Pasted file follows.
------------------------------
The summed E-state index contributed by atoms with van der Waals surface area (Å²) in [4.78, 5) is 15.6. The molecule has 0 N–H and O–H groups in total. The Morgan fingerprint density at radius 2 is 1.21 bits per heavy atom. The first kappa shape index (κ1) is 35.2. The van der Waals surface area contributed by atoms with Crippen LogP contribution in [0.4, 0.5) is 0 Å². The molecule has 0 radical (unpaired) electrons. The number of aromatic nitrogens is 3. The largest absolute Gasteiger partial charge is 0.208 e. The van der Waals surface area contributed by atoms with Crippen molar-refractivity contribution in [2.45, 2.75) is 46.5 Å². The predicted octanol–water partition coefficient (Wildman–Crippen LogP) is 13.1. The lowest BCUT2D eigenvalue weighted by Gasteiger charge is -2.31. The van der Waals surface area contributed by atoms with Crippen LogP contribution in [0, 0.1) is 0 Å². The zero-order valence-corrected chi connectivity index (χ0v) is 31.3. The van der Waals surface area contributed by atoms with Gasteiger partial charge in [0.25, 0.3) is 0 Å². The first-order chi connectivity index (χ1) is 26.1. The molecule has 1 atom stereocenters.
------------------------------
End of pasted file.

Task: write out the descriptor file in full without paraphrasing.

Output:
The summed E-state index contributed by atoms with van der Waals surface area (Å²) in [4.78, 5) is 15.6. The molecule has 0 N–H and O–H groups in total. The Morgan fingerprint density at radius 2 is 1.21 bits per heavy atom. The first kappa shape index (κ1) is 35.2. The van der Waals surface area contributed by atoms with Crippen LogP contribution in [0.4, 0.5) is 0 Å². The molecule has 0 radical (unpaired) electrons. The number of aromatic nitrogens is 3. The largest absolute Gasteiger partial charge is 0.208 e. The van der Waals surface area contributed by atoms with Crippen molar-refractivity contribution in [2.45, 2.75) is 46.5 Å². The predicted octanol–water partition coefficient (Wildman–Crippen LogP) is 13.1. The lowest BCUT2D eigenvalue weighted by Gasteiger charge is -2.31. The van der Waals surface area contributed by atoms with Crippen LogP contribution in [0, 0.1) is 0 Å². The zero-order valence-corrected chi connectivity index (χ0v) is 31.3. The van der Waals surface area contributed by atoms with Gasteiger partial charge in [0.25, 0.3) is 0 Å². The first-order chi connectivity index (χ1) is 26.1. The molecule has 1 atom stereocenters.